Some days Jean Paul (J.P.) Gladu rolls out of bed and wonders what he's gotten himself into.
The senior business development advisor for the Bingwi Neyaashi Anishinaabek is helping to spearhead the revival of a former Ojibway First Nation community on the shores of Lake Nipigon.
“It's a ton of opportunity,” said Gladu, a trained forester. “It's also a little overwhelming. Some mornings I wake up and wonder how the hell are we going to get this all done?”
The northwestern Ontario community, which only received official reserve status from Ottawa two years ago, is establishing itself around the construction of a value-added sawmill and wood pellet mill.
Helping to map out the town site and work out the business arrangements means frequent commutes back to Thunder Bay for Gladu to confer with his development board.
It's a staggering amount of work, but Gladu comes at it with good credentials. Armed with a Queen's University MBA, he wears many leadership hats with organizations dedicated to national and local Aboriginal strategy, bioenergy, forestry and development organizations, including president of the Papasay Management Corporation.
Building Bingwi Neyaashi Anishinaabek, also known as Sand Point First Nation, is a personal mission for Gladu who is linked to the community through his family and ancestral links. His father, Paul Gladu, is the chief.
Residents of Sand Point have spent a good chunk of their community's history without a home.
Sand Point was left out of the 1850 signing of the Robinson Superior Treaty. Over time, some bands received reserves. Others disappeared and the residents left.
“Communities like ours never really officially got a reserve,” said Gladu.
The federal government allowed residents to stay through an occupancy licence with the Ontario government, but the province essentially owned the land.
That was bad news for locals in the 1950s, when Ontario decided to expropriate the land on the beautiful southeast corner of Lake Nipigon to establish a provincial park.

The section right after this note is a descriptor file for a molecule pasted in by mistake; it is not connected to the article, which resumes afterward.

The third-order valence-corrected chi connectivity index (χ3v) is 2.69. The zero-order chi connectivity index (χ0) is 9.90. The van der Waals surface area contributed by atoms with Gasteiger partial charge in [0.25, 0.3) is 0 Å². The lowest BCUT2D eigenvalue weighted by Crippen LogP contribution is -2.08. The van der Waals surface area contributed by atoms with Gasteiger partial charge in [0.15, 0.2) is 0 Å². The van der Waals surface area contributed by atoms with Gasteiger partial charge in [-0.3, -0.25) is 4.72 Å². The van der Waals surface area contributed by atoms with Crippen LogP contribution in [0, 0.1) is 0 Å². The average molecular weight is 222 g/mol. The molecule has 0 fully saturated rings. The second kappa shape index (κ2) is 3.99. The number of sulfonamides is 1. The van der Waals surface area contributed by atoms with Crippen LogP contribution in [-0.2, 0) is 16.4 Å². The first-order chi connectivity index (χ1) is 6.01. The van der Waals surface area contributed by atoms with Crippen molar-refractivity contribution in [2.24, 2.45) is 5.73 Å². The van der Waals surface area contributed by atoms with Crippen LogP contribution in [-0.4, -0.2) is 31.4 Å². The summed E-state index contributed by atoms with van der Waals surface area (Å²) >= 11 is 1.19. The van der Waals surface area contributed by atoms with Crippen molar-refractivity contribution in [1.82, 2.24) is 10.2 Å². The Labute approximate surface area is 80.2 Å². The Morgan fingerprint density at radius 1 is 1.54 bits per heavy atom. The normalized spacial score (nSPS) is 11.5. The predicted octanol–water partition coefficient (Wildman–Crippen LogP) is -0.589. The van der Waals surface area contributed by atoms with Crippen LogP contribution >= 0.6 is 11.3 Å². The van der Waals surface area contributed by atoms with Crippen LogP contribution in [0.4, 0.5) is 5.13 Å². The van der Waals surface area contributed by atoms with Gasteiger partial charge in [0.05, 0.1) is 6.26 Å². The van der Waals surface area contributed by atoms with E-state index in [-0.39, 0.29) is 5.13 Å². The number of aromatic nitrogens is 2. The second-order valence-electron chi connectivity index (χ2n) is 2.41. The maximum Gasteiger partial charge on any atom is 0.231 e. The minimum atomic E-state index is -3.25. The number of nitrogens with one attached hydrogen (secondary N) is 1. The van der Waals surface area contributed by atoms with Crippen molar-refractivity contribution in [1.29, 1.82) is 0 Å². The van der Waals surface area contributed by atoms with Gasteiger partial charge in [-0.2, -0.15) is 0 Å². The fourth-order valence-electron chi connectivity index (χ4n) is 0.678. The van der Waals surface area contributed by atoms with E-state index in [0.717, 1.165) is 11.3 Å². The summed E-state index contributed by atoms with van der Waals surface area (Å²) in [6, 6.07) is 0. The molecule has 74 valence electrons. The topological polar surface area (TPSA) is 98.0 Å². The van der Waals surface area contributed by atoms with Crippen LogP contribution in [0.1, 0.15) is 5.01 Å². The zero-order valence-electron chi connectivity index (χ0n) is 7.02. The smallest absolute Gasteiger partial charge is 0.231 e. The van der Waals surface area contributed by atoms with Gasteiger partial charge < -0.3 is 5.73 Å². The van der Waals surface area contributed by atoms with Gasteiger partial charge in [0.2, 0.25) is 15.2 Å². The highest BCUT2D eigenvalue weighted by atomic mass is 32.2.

The community was demolished and some buildings were moved to neighbouring reserves. A 1999 forest fire that swept through the area resulted in the park's decommissioning. After years in the courts, the band regained reserve status in April 2010.
Faced with limited infrastructure, Gladu is part of a master planning team that is drawing up space for more than 100 on-reserve members. Only a handful of members live there during the warm months.
There are some roads and electricity connections, but there are no water and sewer connections.
An industrial park is being planned around the mills with room set aside for expansion and leasing opportunities.
A $5.3-million sawmill is under construction and should be operational by fall.
With a $1-million grant from the Northern Ontario Heritage Fund and $460,000 from FedNor, the value-added cedar plant will be making pallets for a largely regional market in the Thunder Bay area and northern Minnesota.
The two-shift operation, which will employ 22 full-timers, has a 15,000-cubic-metre wood allocation.
Last spring, the band's proposed pellet mill was awarded an annual Crown wood allocation of 113,000 cubic metres of poplar and white birch by the province.
The $15-million project will create 31 full-time jobs. Construction starts this spring with operations commencing early next year.
A proposed one-megawatt biomass co-generation plant will provide heat and power to the two mills and to the community.
Coming to the table with the technology, training and customers are Thunder Bay businessmen Ed Fukushima and Larry Levchak, owners of an Atikokan wood pellet mill which will start up this summer.
The pair have larger plans for multiple pellets mills across northwestern Ontario through a spinoff company, Great North Bio Energy.
Besides working with Sand Point, they are teaming up with the Whitesand First Nation, near Armstrong, for a $25-million pellet plant and co-generation facility there.
Both pellet mills are in the engineering and environmental assessment stage.
“The intent is for their people to run the plants,” said Fukushima. Atikokan would become a training ground because the machinery at all the sites would be identical.
“All the spare parts would be in northwestern Ontario, an associated company – Automation Now – will be doing all the software. The whole process – machinery, software, all the controls, maintenance – would be regional.”
“We're all operating from the same model,” adds Gladu, “same technology, training, process and product.”
Fukushima is lining up European customers to market and manufacture a combined 300,000 tonnes annually of pellets from the three plants.
“We need to get our off-take agreement and our financing done,” said Gladu.
Once the detailed engineering is done in April, Gladu said there will be an “aggressive timeline” in mill construction and training toward the start of operations next spring.